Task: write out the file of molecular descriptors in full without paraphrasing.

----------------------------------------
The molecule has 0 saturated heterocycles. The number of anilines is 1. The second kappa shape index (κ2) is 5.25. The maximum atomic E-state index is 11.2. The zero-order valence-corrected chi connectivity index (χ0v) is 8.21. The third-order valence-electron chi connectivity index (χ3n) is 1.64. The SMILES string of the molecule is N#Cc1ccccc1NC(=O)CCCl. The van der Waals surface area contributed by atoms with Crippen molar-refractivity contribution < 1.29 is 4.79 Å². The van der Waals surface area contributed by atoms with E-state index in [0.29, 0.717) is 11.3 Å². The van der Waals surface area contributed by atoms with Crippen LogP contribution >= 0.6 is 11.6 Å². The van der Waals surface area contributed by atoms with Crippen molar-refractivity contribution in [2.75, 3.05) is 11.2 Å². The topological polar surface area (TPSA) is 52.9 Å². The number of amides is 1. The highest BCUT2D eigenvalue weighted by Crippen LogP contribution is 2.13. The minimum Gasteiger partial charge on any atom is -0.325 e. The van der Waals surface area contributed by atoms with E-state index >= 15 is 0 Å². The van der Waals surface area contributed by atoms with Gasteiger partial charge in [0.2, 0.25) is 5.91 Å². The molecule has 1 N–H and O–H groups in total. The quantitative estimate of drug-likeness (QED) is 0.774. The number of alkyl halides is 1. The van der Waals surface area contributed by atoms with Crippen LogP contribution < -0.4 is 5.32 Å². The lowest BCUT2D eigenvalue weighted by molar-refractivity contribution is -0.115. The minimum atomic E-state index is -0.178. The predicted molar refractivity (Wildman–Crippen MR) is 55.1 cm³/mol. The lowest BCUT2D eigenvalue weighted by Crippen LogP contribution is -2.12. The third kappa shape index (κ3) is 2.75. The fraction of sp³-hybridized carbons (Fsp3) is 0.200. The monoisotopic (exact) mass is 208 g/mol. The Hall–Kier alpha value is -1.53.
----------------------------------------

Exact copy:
The molecule has 0 saturated heterocycles. The number of anilines is 1. The second kappa shape index (κ2) is 5.25. The maximum atomic E-state index is 11.2. The zero-order valence-corrected chi connectivity index (χ0v) is 8.21. The third-order valence-electron chi connectivity index (χ3n) is 1.64. The SMILES string of the molecule is N#Cc1ccccc1NC(=O)CCCl. The van der Waals surface area contributed by atoms with Crippen molar-refractivity contribution < 1.29 is 4.79 Å². The van der Waals surface area contributed by atoms with E-state index in [0.29, 0.717) is 11.3 Å². The van der Waals surface area contributed by atoms with Crippen LogP contribution >= 0.6 is 11.6 Å². The van der Waals surface area contributed by atoms with Crippen molar-refractivity contribution in [2.75, 3.05) is 11.2 Å². The topological polar surface area (TPSA) is 52.9 Å². The number of amides is 1. The highest BCUT2D eigenvalue weighted by Crippen LogP contribution is 2.13. The minimum Gasteiger partial charge on any atom is -0.325 e. The van der Waals surface area contributed by atoms with E-state index >= 15 is 0 Å². The van der Waals surface area contributed by atoms with Gasteiger partial charge in [0.2, 0.25) is 5.91 Å². The molecule has 1 N–H and O–H groups in total. The quantitative estimate of drug-likeness (QED) is 0.774. The number of alkyl halides is 1. The van der Waals surface area contributed by atoms with Crippen LogP contribution < -0.4 is 5.32 Å². The lowest BCUT2D eigenvalue weighted by molar-refractivity contribution is -0.115. The minimum atomic E-state index is -0.178. The predicted molar refractivity (Wildman–Crippen MR) is 55.1 cm³/mol. The lowest BCUT2D eigenvalue weighted by Crippen LogP contribution is -2.12. The third kappa shape index (κ3) is 2.75. The fraction of sp³-hybridized carbons (Fsp3) is 0.200. The monoisotopic (exact) mass is 208 g/mol. The Hall–Kier alpha value is -1.53.